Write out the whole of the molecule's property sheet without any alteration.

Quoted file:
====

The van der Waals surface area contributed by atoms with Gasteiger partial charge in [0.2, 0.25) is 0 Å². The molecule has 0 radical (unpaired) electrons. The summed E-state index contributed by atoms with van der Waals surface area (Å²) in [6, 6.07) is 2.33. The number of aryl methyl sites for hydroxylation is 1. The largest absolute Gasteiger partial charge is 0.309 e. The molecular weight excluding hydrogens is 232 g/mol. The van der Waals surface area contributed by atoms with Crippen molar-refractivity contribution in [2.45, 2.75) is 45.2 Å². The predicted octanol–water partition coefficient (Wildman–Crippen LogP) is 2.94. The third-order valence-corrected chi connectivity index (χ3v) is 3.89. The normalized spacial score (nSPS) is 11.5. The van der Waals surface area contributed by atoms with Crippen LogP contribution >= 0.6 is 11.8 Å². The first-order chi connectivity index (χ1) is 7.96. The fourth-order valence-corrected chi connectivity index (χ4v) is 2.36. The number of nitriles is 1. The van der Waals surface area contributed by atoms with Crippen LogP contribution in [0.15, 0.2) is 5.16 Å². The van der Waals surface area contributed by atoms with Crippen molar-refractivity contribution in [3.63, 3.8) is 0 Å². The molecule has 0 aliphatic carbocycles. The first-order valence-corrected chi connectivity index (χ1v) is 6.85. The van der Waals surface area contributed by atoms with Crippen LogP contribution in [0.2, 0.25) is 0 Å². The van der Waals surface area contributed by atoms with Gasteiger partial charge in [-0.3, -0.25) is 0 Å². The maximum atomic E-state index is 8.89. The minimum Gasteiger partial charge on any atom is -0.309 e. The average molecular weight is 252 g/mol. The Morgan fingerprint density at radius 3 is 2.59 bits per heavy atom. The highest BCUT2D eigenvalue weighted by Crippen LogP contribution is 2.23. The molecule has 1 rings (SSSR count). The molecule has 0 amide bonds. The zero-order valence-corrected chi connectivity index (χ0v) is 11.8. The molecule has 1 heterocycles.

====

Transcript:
The van der Waals surface area contributed by atoms with Gasteiger partial charge in [0.2, 0.25) is 0 Å². The molecule has 0 radical (unpaired) electrons. The summed E-state index contributed by atoms with van der Waals surface area (Å²) in [6, 6.07) is 2.33. The number of aryl methyl sites for hydroxylation is 1. The largest absolute Gasteiger partial charge is 0.309 e. The molecular weight excluding hydrogens is 232 g/mol. The van der Waals surface area contributed by atoms with Crippen molar-refractivity contribution in [2.45, 2.75) is 45.2 Å². The predicted octanol–water partition coefficient (Wildman–Crippen LogP) is 2.94. The third-order valence-corrected chi connectivity index (χ3v) is 3.89. The normalized spacial score (nSPS) is 11.5. The van der Waals surface area contributed by atoms with Crippen LogP contribution >= 0.6 is 11.8 Å². The first-order chi connectivity index (χ1) is 7.96. The fourth-order valence-corrected chi connectivity index (χ4v) is 2.36. The number of nitriles is 1. The van der Waals surface area contributed by atoms with Crippen LogP contribution in [0.15, 0.2) is 5.16 Å². The van der Waals surface area contributed by atoms with Crippen molar-refractivity contribution in [3.63, 3.8) is 0 Å². The molecule has 0 aliphatic carbocycles. The first-order valence-corrected chi connectivity index (χ1v) is 6.85. The van der Waals surface area contributed by atoms with Crippen LogP contribution in [0.2, 0.25) is 0 Å². The van der Waals surface area contributed by atoms with Gasteiger partial charge in [-0.3, -0.25) is 0 Å². The maximum atomic E-state index is 8.89. The minimum Gasteiger partial charge on any atom is -0.309 e. The average molecular weight is 252 g/mol. The Morgan fingerprint density at radius 3 is 2.59 bits per heavy atom. The highest BCUT2D eigenvalue weighted by Crippen LogP contribution is 2.23. The molecule has 1 rings (SSSR count). The molecule has 0 amide bonds. The zero-order valence-corrected chi connectivity index (χ0v) is 11.8. The molecule has 1 heterocycles.